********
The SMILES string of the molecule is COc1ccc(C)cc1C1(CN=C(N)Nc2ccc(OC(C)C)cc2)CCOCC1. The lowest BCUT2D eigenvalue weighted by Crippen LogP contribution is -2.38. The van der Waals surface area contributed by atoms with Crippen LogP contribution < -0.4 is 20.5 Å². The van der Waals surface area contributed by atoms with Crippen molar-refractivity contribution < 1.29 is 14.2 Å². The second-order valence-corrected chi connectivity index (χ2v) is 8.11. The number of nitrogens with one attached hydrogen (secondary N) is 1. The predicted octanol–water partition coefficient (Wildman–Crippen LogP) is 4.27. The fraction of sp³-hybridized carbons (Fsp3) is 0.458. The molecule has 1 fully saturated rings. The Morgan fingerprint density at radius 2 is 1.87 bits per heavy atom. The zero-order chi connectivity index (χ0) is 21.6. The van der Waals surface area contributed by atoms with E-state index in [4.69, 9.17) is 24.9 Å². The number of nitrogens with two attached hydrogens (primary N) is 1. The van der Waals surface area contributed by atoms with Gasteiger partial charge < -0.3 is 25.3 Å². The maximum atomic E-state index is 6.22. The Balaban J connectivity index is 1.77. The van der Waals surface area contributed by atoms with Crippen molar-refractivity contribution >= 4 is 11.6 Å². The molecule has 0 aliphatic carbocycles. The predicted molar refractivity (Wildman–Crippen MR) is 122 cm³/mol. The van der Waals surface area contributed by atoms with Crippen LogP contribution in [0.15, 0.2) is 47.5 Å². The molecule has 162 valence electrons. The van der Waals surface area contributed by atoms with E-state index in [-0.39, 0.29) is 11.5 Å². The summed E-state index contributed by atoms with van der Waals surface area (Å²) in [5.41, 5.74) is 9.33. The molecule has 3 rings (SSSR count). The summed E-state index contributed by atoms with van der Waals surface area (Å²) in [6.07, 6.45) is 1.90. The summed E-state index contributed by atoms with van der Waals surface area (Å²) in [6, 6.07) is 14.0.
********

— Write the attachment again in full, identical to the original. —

The SMILES string of the molecule is COc1ccc(C)cc1C1(CN=C(N)Nc2ccc(OC(C)C)cc2)CCOCC1. The lowest BCUT2D eigenvalue weighted by Crippen LogP contribution is -2.38. The van der Waals surface area contributed by atoms with Crippen LogP contribution < -0.4 is 20.5 Å². The van der Waals surface area contributed by atoms with Crippen molar-refractivity contribution < 1.29 is 14.2 Å². The second-order valence-corrected chi connectivity index (χ2v) is 8.11. The number of nitrogens with one attached hydrogen (secondary N) is 1. The predicted octanol–water partition coefficient (Wildman–Crippen LogP) is 4.27. The fraction of sp³-hybridized carbons (Fsp3) is 0.458. The molecule has 1 fully saturated rings. The Morgan fingerprint density at radius 2 is 1.87 bits per heavy atom. The zero-order chi connectivity index (χ0) is 21.6. The van der Waals surface area contributed by atoms with E-state index in [4.69, 9.17) is 24.9 Å². The number of nitrogens with two attached hydrogens (primary N) is 1. The van der Waals surface area contributed by atoms with Gasteiger partial charge < -0.3 is 25.3 Å². The maximum atomic E-state index is 6.22. The Balaban J connectivity index is 1.77. The van der Waals surface area contributed by atoms with Crippen molar-refractivity contribution >= 4 is 11.6 Å². The molecule has 0 aliphatic carbocycles. The predicted molar refractivity (Wildman–Crippen MR) is 122 cm³/mol. The van der Waals surface area contributed by atoms with Crippen LogP contribution in [0.15, 0.2) is 47.5 Å². The molecule has 162 valence electrons. The van der Waals surface area contributed by atoms with E-state index in [-0.39, 0.29) is 11.5 Å². The summed E-state index contributed by atoms with van der Waals surface area (Å²) in [5.41, 5.74) is 9.33. The molecule has 3 rings (SSSR count). The summed E-state index contributed by atoms with van der Waals surface area (Å²) in [6.07, 6.45) is 1.90. The summed E-state index contributed by atoms with van der Waals surface area (Å²) in [6, 6.07) is 14.0.